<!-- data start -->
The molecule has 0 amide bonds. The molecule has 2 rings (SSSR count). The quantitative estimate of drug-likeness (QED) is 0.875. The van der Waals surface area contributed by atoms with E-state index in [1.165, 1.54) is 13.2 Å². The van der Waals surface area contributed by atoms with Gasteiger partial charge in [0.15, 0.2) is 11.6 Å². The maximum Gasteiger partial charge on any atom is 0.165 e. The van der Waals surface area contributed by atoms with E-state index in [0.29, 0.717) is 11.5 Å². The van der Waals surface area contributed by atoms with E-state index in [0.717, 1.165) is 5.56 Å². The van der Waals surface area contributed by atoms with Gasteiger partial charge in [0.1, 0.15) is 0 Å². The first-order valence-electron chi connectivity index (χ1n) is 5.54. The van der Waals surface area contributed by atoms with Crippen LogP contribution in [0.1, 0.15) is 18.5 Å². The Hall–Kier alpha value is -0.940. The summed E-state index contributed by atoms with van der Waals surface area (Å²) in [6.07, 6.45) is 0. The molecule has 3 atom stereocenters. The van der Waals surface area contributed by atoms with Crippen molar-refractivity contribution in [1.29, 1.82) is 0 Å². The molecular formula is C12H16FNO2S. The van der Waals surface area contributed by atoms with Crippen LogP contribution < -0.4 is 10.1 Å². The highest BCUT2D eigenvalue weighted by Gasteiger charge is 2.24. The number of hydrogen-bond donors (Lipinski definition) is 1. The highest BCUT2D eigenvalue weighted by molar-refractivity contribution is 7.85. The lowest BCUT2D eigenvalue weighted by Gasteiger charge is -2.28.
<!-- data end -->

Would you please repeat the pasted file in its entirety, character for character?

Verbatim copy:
The molecule has 0 amide bonds. The molecule has 2 rings (SSSR count). The quantitative estimate of drug-likeness (QED) is 0.875. The van der Waals surface area contributed by atoms with E-state index in [1.165, 1.54) is 13.2 Å². The van der Waals surface area contributed by atoms with Gasteiger partial charge in [0.15, 0.2) is 11.6 Å². The maximum Gasteiger partial charge on any atom is 0.165 e. The van der Waals surface area contributed by atoms with E-state index in [0.29, 0.717) is 11.5 Å². The van der Waals surface area contributed by atoms with E-state index in [0.717, 1.165) is 5.56 Å². The van der Waals surface area contributed by atoms with Gasteiger partial charge in [0.1, 0.15) is 0 Å². The first-order valence-electron chi connectivity index (χ1n) is 5.54. The van der Waals surface area contributed by atoms with Crippen LogP contribution in [0.1, 0.15) is 18.5 Å². The Hall–Kier alpha value is -0.940. The summed E-state index contributed by atoms with van der Waals surface area (Å²) in [6.07, 6.45) is 0. The molecule has 3 atom stereocenters. The van der Waals surface area contributed by atoms with Crippen molar-refractivity contribution in [1.29, 1.82) is 0 Å². The molecular formula is C12H16FNO2S. The van der Waals surface area contributed by atoms with Crippen LogP contribution < -0.4 is 10.1 Å². The highest BCUT2D eigenvalue weighted by Gasteiger charge is 2.24. The number of hydrogen-bond donors (Lipinski definition) is 1. The highest BCUT2D eigenvalue weighted by molar-refractivity contribution is 7.85. The lowest BCUT2D eigenvalue weighted by Gasteiger charge is -2.28.